On our side the government has been in power for over 8 months, an APC held 140 days back empowering the govt to hold peace talks, but nothing has happened, neither any substantial attempt to open dialogue or even a counter military strategy, it is the Federal govt which has the mandate and power to hold talks and without leadership, nothing will transpire. The media wolves use the PML “inaction” to hit out on Imran Khan and PTI which continues to lobby hard for ceasefire talks, but PTI does not have the power to negotiate.

  6. Peace is a Process Not an EventLESSONS FROM NORTHERN IRELAND:
    With a process there is cause for hope and parties are kept busy. Without a process a vacuum opens up and is rapidly filled by violence. If nothing else a process allows you to manage the problem even if you cannot solve it. In the Middle East the outlines of an eventual settlement are pretty clear in terms of land and of refugees and even of what should happen to Jerusalem. But there is no process. Shimon Peres summed up the problem neatly, saying, “the good news is there is light at the end of the tunnel. The bad news is there is no tunnel

    Once you have the process up and running you must not let it stall. This can be called as “The Bicycle Theory”. Once the bicycle is up and moving do not let it fall over. If you do, you will find it incredibly difficult to pick it up again. Keeping it moving however requires ingenuity, coming up with a new way forward every time you meet a blockage, an ability to absorb political pain, and most of all a refusal to take no for an answer.

    Giving up after one try, is akin to giving up on Pakistan, we need to keep pushing the envelop and keep dragging these militants to a point of a ceasefire. If we give up, its akin to giving up on Pakistan – try, try and keep trying

  7. There is a Role for Third PartiesLESSONS FROM NORTHERN IRELAND:
    The British government had long refused to countenance any international role in Northern Ireland, just as other governments around the world refuse to allow external actors to play a role in their conflicts.The British government however changed its mind in the early 1990s by inviting Ninian Stephen, an Australian to chair the talks. Later they invited George Mitchell to play the role of referee, a role he fulfilled with remarkable patience and balance.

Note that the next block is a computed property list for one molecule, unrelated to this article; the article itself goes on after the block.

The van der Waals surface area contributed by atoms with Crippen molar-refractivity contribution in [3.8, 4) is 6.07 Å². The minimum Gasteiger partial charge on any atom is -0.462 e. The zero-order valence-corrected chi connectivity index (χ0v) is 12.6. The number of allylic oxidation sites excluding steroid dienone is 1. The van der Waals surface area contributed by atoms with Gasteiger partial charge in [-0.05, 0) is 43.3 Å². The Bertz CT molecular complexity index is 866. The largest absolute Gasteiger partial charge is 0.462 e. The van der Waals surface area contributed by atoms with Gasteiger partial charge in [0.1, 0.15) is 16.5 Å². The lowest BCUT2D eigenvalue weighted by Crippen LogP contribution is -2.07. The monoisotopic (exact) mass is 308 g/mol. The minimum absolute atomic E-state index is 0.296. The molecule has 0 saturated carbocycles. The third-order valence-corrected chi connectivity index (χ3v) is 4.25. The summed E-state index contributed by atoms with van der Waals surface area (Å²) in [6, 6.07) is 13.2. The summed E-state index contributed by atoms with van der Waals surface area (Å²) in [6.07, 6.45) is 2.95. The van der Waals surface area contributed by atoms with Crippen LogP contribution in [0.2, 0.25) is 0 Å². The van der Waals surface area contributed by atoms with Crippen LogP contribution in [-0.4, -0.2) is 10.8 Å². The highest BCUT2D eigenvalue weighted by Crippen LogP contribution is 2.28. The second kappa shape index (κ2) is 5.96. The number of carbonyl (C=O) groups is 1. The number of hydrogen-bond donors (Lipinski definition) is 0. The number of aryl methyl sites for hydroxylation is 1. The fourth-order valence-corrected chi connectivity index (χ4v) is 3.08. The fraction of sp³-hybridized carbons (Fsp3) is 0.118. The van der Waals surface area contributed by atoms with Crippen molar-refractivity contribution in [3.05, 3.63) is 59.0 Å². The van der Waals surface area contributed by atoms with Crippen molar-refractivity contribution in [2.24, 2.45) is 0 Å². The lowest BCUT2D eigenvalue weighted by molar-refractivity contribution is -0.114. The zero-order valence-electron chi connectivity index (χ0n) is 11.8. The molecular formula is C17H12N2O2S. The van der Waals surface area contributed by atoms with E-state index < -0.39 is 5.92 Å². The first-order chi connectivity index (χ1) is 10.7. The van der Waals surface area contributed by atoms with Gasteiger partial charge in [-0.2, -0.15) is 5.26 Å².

Third parties can also be crucial in guaranteeing independence. The IRA found it far easier to put their weapons beyond use through an international commission on decommissioning chaired by a Canadian General than they would have done handing them over to the Brits or the Unionists

    Its possible to engage in third parties, who we both can trust, let both parties reach a consensus on who, or which country, can be good neutral mediator

  8. Breakthrough Agreements are the Beginning Not the End of a Peace ProcessLESSONS FROM NORTHERN IRELAND:
    When the peace agreements were announced there was a burst of enthusiasm on both sides. But neither side did anything to implement the agreements or even to sell them effectively, and disillusion soon set in and the process collapsed into another Intifada.

    It is exactly when the breakthrough agreement is announced that efforts should be redoubled rather than both sides collapsing in exhaustion and doing nothing.

    Achieving peace is a long and winding road, if we are sincere to the welfare of Pakistan, we need to tread this path repeatedly again and again and not be faltered by failure or vested interests to destabilise Pakistan be it from any country around the world be it US of A, Saudi Arabia, Afghanistan, Russian, China or India (and many others)

  9. There will Only be a Lasting Settlement if Both Sides can Break Through the Political Zero-Sum GameLESSONS FROM NORTHERN IRELAND:
    If one side comes out of the negotiation looking cheerful then the other side feels that it has lost, regardless of the substance. The most bizarre example of this was the 1994 ceasefire. When the ceasefire was announced it was the Republicans driving around town honking their horns and waving their flags and the Unionists who were sunk in gloom, even though the ceasefire was exactly what the Unionists had been demanding for decades.